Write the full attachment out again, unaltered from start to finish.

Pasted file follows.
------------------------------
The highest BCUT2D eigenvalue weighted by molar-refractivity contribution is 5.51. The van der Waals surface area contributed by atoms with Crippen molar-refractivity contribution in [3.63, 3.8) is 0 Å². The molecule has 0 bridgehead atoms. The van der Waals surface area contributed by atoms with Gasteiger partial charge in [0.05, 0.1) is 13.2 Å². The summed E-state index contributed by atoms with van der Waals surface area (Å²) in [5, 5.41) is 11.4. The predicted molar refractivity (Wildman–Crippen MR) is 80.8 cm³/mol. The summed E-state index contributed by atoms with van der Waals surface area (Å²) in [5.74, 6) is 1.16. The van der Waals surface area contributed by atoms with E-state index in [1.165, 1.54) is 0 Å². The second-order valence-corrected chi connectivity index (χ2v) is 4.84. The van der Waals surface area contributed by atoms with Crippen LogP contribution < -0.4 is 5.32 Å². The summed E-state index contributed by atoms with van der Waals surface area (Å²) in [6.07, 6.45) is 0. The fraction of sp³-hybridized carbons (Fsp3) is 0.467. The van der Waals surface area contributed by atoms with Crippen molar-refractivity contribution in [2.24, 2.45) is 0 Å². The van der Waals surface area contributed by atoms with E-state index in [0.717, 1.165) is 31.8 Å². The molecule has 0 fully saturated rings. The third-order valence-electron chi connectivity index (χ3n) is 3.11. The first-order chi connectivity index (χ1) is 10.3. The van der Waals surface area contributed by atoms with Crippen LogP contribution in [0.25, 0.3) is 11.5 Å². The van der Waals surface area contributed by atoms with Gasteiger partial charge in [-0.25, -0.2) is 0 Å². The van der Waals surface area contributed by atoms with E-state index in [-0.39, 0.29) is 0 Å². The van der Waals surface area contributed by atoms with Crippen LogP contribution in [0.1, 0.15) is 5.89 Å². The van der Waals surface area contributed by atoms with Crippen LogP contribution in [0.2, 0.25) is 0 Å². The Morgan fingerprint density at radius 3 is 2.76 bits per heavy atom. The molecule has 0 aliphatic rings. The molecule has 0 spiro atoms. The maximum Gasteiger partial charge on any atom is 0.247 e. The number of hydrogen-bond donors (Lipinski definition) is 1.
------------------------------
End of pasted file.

The highest BCUT2D eigenvalue weighted by molar-refractivity contribution is 5.51. The van der Waals surface area contributed by atoms with Crippen molar-refractivity contribution in [3.63, 3.8) is 0 Å². The molecule has 0 bridgehead atoms. The van der Waals surface area contributed by atoms with Gasteiger partial charge in [0.05, 0.1) is 13.2 Å². The summed E-state index contributed by atoms with van der Waals surface area (Å²) in [5, 5.41) is 11.4. The predicted molar refractivity (Wildman–Crippen MR) is 80.8 cm³/mol. The summed E-state index contributed by atoms with van der Waals surface area (Å²) in [5.74, 6) is 1.16. The van der Waals surface area contributed by atoms with E-state index in [1.165, 1.54) is 0 Å². The second-order valence-corrected chi connectivity index (χ2v) is 4.84. The van der Waals surface area contributed by atoms with Crippen LogP contribution < -0.4 is 5.32 Å². The summed E-state index contributed by atoms with van der Waals surface area (Å²) in [6.07, 6.45) is 0. The fraction of sp³-hybridized carbons (Fsp3) is 0.467. The van der Waals surface area contributed by atoms with Crippen molar-refractivity contribution in [2.24, 2.45) is 0 Å². The van der Waals surface area contributed by atoms with E-state index in [0.717, 1.165) is 31.8 Å². The molecule has 0 fully saturated rings. The third-order valence-electron chi connectivity index (χ3n) is 3.11. The first-order chi connectivity index (χ1) is 10.3. The van der Waals surface area contributed by atoms with Crippen LogP contribution in [0.25, 0.3) is 11.5 Å². The van der Waals surface area contributed by atoms with Gasteiger partial charge in [-0.25, -0.2) is 0 Å². The van der Waals surface area contributed by atoms with E-state index in [-0.39, 0.29) is 0 Å². The van der Waals surface area contributed by atoms with Crippen LogP contribution in [0.1, 0.15) is 5.89 Å². The van der Waals surface area contributed by atoms with Crippen LogP contribution in [0.2, 0.25) is 0 Å². The Morgan fingerprint density at radius 3 is 2.76 bits per heavy atom. The molecule has 0 aliphatic rings. The molecule has 0 spiro atoms. The maximum Gasteiger partial charge on any atom is 0.247 e. The number of hydrogen-bond donors (Lipinski definition) is 1.